Califf acknowledged the FDA has not yet found any obvious solutions to facilitate more extensive committee debate, but said agency officials continue to work on the topic.
Califf’s comments came a week after the agency hosted an Oncologic Drugs Advisory Committee to discuss the adequacy of GSK plc’s clinical development program for Jemperli (dostarlimab) in rectal cancer. (Also see "GSK’s Clinical Development Plan For Jemperli In Rectal Cancer Draws US FDA Concerns" - Pink Sheet, 7 Feb, 2023.) The agency sought advice on both the design of the sponsor’s studies for an accelerated approval and on its plan to verify clinical benefit in what would be a precedent-setting development program. (Also see "GSK’s Phase II, Single-Arm Trial For Jemperli In Rectal Cancer Gets Panel Nod" - Pink Sheet, 9 Feb, 2023.)
Float All Boats
At the panel before Califf’s appearance at the meeting, FDA Oncology Center of Excellence Deputy Director Paul Kluetz was asked whether the agency expects to conduct more of these types of advisory panels, which would allow public debate and head off potential issues with an accelerated approval early in development, before pivotal studies are conducted.
“When we have a situation that’s so different. That advisory committee is such an important tool,” said Kluetz, who emphasized the value of bringing unprecedented situations like with Jemperli to a public setting.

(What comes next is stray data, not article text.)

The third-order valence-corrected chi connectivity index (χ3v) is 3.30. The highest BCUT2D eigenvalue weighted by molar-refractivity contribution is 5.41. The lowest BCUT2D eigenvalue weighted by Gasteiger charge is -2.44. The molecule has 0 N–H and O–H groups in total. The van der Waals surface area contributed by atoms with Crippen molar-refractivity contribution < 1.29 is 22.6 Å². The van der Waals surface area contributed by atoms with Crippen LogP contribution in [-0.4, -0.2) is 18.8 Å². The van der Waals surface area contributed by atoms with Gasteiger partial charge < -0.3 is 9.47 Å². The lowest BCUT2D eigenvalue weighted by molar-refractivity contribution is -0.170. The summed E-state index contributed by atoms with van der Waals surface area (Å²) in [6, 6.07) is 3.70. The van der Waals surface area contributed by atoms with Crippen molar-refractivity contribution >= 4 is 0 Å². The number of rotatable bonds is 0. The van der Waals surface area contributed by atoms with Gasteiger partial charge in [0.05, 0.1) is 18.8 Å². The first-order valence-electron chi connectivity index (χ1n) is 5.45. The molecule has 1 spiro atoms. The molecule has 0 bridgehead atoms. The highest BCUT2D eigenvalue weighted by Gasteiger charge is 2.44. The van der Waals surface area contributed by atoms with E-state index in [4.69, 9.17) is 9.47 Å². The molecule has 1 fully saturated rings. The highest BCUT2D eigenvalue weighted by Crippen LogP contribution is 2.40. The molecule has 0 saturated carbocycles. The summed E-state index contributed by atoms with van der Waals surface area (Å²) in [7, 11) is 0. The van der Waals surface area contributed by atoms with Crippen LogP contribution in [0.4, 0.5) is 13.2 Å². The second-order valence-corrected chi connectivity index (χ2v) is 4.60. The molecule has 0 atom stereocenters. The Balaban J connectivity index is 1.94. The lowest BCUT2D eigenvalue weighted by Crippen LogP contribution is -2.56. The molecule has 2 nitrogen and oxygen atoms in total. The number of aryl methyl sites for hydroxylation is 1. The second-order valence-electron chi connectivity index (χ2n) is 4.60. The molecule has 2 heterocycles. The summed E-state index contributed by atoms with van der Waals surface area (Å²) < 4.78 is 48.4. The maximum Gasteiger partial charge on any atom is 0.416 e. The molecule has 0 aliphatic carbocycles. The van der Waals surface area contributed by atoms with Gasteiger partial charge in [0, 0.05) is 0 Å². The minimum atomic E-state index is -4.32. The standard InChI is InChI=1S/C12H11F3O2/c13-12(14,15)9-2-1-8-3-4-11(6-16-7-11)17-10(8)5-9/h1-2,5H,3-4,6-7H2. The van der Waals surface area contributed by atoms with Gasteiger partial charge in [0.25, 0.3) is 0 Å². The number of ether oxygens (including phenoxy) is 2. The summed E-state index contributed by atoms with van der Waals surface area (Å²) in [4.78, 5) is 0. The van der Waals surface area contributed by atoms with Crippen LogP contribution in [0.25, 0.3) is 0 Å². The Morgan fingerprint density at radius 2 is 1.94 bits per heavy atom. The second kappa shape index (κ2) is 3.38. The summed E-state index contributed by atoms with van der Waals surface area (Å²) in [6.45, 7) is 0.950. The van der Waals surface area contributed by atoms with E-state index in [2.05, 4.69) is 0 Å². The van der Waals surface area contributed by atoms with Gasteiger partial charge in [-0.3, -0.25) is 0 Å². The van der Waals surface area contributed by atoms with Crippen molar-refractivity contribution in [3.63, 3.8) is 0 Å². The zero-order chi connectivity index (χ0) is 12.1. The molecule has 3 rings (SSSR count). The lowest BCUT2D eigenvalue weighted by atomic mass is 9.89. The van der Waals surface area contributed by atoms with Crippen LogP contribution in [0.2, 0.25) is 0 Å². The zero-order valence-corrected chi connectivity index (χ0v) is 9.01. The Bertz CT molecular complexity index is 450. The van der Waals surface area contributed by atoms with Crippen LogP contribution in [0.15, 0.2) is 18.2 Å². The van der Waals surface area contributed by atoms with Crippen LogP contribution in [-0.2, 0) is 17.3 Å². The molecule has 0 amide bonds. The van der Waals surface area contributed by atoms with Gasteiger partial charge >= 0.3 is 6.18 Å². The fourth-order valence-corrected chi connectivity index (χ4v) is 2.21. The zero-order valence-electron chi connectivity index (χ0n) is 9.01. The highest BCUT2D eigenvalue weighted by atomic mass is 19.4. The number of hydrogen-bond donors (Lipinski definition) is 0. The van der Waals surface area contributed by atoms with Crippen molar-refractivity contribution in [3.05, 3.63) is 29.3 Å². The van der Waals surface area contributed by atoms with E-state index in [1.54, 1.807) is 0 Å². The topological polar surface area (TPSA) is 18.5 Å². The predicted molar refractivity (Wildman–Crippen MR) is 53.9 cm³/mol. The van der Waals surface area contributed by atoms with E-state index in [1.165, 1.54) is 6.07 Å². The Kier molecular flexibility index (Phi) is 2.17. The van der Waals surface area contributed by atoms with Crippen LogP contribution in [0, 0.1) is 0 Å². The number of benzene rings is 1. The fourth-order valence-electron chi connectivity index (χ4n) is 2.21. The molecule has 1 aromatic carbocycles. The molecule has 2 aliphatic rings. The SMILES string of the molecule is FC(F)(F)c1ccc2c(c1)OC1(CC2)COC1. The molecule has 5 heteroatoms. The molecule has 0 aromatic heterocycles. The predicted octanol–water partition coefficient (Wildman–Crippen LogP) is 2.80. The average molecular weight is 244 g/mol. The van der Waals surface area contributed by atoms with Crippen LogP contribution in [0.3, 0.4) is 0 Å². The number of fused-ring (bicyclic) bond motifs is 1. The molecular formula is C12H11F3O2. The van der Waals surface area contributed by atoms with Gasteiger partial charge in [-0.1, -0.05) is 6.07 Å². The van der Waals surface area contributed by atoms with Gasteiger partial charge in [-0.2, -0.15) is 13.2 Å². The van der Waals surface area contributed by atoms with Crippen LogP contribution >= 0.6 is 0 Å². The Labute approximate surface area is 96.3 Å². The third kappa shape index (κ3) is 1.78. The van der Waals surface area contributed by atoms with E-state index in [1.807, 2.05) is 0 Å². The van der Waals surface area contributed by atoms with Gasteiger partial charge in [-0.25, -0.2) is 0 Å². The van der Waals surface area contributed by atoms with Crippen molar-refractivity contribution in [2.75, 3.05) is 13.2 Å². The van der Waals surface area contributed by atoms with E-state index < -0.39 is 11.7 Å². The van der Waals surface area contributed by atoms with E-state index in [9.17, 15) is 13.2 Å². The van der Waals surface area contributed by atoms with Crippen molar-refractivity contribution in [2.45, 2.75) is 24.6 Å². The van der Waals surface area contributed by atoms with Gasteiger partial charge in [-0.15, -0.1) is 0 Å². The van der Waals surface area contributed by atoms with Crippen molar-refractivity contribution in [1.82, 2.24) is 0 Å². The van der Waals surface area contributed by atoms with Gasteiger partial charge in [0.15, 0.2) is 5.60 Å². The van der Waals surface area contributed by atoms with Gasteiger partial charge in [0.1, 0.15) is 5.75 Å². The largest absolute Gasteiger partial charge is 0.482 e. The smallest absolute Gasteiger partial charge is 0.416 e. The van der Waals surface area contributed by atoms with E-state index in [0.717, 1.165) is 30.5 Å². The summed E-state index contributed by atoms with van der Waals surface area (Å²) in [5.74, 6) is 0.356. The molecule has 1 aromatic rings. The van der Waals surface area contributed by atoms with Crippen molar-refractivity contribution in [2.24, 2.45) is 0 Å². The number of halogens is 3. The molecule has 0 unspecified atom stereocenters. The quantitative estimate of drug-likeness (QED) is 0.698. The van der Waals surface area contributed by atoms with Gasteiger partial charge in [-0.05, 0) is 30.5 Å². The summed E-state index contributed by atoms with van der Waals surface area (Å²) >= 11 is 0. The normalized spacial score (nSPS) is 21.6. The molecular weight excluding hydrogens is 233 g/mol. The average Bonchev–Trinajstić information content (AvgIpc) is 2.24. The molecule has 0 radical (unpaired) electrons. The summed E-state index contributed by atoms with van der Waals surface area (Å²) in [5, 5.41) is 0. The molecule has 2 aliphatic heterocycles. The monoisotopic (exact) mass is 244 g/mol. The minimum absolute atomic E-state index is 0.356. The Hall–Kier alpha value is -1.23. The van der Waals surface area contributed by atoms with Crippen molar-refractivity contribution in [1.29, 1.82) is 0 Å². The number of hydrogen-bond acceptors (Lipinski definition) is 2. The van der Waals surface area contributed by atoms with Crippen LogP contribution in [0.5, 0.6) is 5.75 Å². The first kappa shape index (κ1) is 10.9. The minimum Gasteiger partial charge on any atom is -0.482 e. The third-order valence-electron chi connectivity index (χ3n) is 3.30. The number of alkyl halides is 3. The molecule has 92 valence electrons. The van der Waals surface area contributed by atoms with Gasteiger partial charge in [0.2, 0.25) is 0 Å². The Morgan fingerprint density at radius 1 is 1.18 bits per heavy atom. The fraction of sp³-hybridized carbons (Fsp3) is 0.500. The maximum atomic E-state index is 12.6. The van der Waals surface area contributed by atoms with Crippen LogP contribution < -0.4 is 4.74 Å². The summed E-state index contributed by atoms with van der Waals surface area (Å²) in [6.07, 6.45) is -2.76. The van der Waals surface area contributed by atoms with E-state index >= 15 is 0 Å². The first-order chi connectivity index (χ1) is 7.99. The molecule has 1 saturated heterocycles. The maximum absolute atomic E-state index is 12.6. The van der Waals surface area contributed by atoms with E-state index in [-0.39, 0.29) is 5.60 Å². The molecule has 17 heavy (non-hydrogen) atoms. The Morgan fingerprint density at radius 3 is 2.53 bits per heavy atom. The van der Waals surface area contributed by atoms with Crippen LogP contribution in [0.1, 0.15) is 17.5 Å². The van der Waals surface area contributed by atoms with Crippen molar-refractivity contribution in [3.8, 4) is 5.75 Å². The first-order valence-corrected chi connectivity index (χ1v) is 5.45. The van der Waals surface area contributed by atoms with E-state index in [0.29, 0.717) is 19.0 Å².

“I think we should do more advisory committee meetings that are not about an individual situation, but a whole other kind of paradigm,” Kluetz added. “We’ve done it before in metastasis-free survival in non-metastatic prostate cancer. We did some other ODACs like that.” (Also see "Metastasis-Free Survival Endpoint Spreads To Labeling With US FDA Approval Of J&J's Erleada " - Pink Sheet, 14 Feb, 2018.)
Center for Biologics Evaluation and Research Director Peter Marks also suggested a role for advisory committees to help determine appropriate gene therapy trial designs, saying the FDA can get the most from the meetings when multiple drug development programs are likely to benefit from the conversation.
“The place where advisory committee meetings help is when you have multiple companies in the field, where a public discussion helps, essentially can potentially help float all boats,” Marks said at the Prevision Policy meeting. “And so there I think it's more helpful than when we have one small development program around one rare disease.”